RAJSHAHI, July 25: Ginger farming in sacks is gaining popularity in Rajshahi as it is cultivated in the shaded areas of fallow land inside mango orchards.
Higher price of the produce is also gradually encouraging the people to cultivate it.
Last year, for the first time, a farmer started cultivating ginger in his homestead on a small scale and he got good yield and high price.
Seeing his success, this year Ashiq Uzzaman and Mejbaul Hasan, farmers of Biraldah area of Baneshwar union of Puthia upazila of Rajshahi, have started cultivating ginger.
Ginger farming in sacks is a new idea. In the method, the sacks are to be filled with moderate amount of soil mixed with organic manure, seeds of ginger are planted in it and good yield is expected in cultivation.
Saplings of ginger are planted during the period from the end of Bangla month Chaitra and at the beginning of Baishakh and it takes six months to bear fruits.
In this way, the two farmers planted ginger two or three samplings in about 3,000 sacks with soil mixed with organic manure in the shaded area in the orchard’s abandoned land.
According to the Agricultural Extension Department, as there are many mango orchards in Barendra region, ginger cultivation in the way will meet the demand of the country to some extent.
The two motivated farmers said as no crop is grown in the shaded land, they have experimentally planted ginger saplings in about 3000 sacks in one and a half bigha land of the garden at a cost of Tk 80,000 and they expect to earn Tk 0.5 million from the endeavour.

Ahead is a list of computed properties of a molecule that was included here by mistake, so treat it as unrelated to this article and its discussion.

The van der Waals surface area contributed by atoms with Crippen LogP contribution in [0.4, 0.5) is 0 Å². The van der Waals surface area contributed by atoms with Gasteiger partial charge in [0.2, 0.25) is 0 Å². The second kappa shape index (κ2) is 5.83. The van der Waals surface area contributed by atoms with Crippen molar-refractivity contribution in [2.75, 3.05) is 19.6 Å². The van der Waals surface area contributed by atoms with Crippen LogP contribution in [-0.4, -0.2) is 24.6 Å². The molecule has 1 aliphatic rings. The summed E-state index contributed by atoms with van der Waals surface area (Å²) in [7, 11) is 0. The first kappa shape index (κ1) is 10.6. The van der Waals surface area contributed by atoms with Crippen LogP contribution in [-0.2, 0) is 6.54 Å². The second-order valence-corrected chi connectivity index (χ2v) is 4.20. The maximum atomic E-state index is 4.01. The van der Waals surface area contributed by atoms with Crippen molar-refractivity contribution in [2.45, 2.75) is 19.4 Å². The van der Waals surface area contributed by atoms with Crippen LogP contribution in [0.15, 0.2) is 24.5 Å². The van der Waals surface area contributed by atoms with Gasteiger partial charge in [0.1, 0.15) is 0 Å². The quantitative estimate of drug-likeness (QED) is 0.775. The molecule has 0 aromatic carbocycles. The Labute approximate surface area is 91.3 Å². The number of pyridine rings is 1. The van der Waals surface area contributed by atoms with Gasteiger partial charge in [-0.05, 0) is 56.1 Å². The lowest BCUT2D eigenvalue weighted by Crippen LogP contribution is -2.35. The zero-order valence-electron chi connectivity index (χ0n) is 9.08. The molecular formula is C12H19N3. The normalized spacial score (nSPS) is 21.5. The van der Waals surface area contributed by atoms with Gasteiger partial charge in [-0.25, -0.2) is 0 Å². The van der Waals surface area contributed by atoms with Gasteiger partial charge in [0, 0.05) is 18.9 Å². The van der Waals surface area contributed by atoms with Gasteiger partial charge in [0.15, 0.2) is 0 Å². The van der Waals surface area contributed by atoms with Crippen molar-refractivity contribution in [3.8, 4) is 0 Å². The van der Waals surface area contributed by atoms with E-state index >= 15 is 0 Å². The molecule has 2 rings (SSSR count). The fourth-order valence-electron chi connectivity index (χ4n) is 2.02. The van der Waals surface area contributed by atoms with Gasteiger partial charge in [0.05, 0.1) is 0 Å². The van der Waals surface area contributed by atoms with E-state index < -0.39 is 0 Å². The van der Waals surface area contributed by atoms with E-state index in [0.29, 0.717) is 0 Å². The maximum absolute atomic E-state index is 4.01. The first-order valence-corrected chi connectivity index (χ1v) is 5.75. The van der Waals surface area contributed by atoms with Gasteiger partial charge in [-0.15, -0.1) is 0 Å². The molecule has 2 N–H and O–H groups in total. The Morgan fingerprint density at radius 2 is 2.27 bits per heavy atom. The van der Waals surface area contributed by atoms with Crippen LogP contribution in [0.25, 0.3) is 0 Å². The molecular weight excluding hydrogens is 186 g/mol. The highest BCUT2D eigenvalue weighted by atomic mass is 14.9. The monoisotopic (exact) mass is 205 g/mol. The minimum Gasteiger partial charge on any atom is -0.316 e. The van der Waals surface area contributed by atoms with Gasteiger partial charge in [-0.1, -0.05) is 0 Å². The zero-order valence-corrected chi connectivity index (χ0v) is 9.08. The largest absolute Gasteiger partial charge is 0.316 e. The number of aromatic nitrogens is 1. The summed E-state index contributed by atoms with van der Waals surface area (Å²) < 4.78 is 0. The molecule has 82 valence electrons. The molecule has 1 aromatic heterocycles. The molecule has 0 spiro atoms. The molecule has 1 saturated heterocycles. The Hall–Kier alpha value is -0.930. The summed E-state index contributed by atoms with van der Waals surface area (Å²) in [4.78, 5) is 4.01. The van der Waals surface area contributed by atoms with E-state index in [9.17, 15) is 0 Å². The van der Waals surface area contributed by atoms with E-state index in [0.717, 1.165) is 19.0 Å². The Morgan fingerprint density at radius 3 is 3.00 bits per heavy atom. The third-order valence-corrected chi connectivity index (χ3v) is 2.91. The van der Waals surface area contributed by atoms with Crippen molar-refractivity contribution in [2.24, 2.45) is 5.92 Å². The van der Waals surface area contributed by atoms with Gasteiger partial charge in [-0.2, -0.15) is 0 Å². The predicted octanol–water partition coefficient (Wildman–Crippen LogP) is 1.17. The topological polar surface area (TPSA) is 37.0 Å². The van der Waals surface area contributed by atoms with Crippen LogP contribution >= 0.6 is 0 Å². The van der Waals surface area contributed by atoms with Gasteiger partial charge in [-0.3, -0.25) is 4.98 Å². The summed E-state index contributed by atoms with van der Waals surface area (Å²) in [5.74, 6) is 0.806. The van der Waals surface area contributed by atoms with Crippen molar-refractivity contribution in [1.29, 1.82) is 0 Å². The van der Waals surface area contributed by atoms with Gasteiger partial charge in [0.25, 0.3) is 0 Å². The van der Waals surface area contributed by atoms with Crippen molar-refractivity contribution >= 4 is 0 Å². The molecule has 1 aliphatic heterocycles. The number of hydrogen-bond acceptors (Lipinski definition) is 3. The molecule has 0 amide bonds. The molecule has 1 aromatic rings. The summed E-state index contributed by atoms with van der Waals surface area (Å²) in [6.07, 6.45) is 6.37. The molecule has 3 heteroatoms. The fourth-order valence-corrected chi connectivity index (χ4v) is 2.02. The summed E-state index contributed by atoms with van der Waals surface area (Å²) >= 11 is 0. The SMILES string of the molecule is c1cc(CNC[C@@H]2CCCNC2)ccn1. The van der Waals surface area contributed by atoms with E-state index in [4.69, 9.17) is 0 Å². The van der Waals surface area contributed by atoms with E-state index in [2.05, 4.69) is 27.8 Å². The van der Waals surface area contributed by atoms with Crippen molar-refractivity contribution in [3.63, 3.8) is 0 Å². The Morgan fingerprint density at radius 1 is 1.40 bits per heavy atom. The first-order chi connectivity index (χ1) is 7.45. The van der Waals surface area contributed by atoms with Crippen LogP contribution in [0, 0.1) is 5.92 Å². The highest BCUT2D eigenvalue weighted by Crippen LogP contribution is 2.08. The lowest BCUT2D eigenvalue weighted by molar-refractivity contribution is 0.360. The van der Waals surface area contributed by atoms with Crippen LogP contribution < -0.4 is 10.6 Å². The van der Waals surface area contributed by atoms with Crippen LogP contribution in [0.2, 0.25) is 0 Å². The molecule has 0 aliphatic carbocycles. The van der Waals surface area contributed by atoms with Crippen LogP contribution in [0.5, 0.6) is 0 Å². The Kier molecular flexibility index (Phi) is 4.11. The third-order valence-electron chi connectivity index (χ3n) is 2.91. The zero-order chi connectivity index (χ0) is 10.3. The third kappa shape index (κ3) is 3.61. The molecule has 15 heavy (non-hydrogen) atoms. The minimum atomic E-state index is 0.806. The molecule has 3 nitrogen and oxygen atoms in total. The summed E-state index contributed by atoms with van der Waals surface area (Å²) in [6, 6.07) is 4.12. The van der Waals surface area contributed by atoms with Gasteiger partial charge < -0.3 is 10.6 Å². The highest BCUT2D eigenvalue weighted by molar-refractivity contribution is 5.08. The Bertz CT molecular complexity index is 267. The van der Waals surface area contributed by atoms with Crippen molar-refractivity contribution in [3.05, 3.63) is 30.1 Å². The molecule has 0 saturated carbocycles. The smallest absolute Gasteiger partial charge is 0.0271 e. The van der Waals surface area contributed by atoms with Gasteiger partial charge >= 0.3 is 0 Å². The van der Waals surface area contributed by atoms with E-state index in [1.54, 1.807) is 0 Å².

They also said garden owners from different areas are coming to take advice on the method of ginger cultivation in sacks.
Nazrul Islam and Tariqul Islam, owners of mango orchards who came to see ginger cultivation , said many people leave the land uncultivated as ploughing it is very difficult in the mango orchards . “However, I have heard that the cost is much less because ginger as seeds is planted in sacks without cultivation on that abandoned land.
They also said as there is a demand for ginger in the market, the price is also high. Therefore, all the garden owners will get double benefit if the abandoned land of the garden can be cultivated properly.
KH M Jamal Uddin, assistant officer of the upazila agricultural extension department, said in the upazila there are mango orchards on about 900 hectares of land. As mango orchards are generally on high ground, it causes no water-logging. As a result, there is no possibility of damaging the produce and garden owners can get additional profit to cultivate the spice.